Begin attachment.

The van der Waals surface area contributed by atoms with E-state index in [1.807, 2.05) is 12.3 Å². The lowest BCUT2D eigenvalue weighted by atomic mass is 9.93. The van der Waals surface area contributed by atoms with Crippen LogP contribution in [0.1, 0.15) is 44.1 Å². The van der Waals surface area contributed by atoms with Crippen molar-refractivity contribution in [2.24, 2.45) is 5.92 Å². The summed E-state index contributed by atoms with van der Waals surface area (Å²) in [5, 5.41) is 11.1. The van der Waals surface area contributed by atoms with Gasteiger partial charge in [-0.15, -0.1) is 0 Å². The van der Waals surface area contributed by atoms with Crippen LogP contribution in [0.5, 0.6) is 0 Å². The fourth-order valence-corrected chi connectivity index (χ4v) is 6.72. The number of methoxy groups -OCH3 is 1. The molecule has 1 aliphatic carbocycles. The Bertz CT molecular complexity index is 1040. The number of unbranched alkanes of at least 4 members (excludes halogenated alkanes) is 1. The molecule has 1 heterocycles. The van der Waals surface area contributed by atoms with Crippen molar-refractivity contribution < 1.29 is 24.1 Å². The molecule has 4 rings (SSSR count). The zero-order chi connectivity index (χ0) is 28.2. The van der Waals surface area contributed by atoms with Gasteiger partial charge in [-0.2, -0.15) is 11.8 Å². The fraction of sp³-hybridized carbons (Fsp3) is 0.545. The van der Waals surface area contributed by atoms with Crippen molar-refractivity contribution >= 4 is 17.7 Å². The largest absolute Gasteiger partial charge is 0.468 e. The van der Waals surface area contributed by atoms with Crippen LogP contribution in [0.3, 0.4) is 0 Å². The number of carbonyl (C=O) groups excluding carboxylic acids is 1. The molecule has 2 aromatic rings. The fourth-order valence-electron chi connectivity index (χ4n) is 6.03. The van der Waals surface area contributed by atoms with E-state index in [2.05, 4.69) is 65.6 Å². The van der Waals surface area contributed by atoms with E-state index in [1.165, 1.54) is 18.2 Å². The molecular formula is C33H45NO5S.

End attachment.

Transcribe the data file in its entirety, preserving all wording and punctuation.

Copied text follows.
The van der Waals surface area contributed by atoms with E-state index in [1.807, 2.05) is 12.3 Å². The lowest BCUT2D eigenvalue weighted by atomic mass is 9.93. The van der Waals surface area contributed by atoms with Crippen LogP contribution in [0.1, 0.15) is 44.1 Å². The van der Waals surface area contributed by atoms with Crippen molar-refractivity contribution in [2.24, 2.45) is 5.92 Å². The summed E-state index contributed by atoms with van der Waals surface area (Å²) in [5, 5.41) is 11.1. The van der Waals surface area contributed by atoms with Gasteiger partial charge in [-0.15, -0.1) is 0 Å². The van der Waals surface area contributed by atoms with Crippen LogP contribution in [0.5, 0.6) is 0 Å². The fourth-order valence-corrected chi connectivity index (χ4v) is 6.72. The number of methoxy groups -OCH3 is 1. The molecule has 1 aliphatic carbocycles. The Bertz CT molecular complexity index is 1040. The number of unbranched alkanes of at least 4 members (excludes halogenated alkanes) is 1. The molecule has 1 heterocycles. The van der Waals surface area contributed by atoms with Crippen molar-refractivity contribution < 1.29 is 24.1 Å². The molecule has 4 rings (SSSR count). The zero-order chi connectivity index (χ0) is 28.2. The van der Waals surface area contributed by atoms with Gasteiger partial charge in [-0.2, -0.15) is 11.8 Å². The fraction of sp³-hybridized carbons (Fsp3) is 0.545. The van der Waals surface area contributed by atoms with Crippen molar-refractivity contribution >= 4 is 17.7 Å². The largest absolute Gasteiger partial charge is 0.468 e. The van der Waals surface area contributed by atoms with Crippen LogP contribution in [0.3, 0.4) is 0 Å². The number of carbonyl (C=O) groups excluding carboxylic acids is 1. The molecule has 2 aromatic rings. The fourth-order valence-electron chi connectivity index (χ4n) is 6.03. The van der Waals surface area contributed by atoms with E-state index in [2.05, 4.69) is 65.6 Å². The van der Waals surface area contributed by atoms with E-state index in [1.165, 1.54) is 18.2 Å². The molecular formula is C33H45NO5S.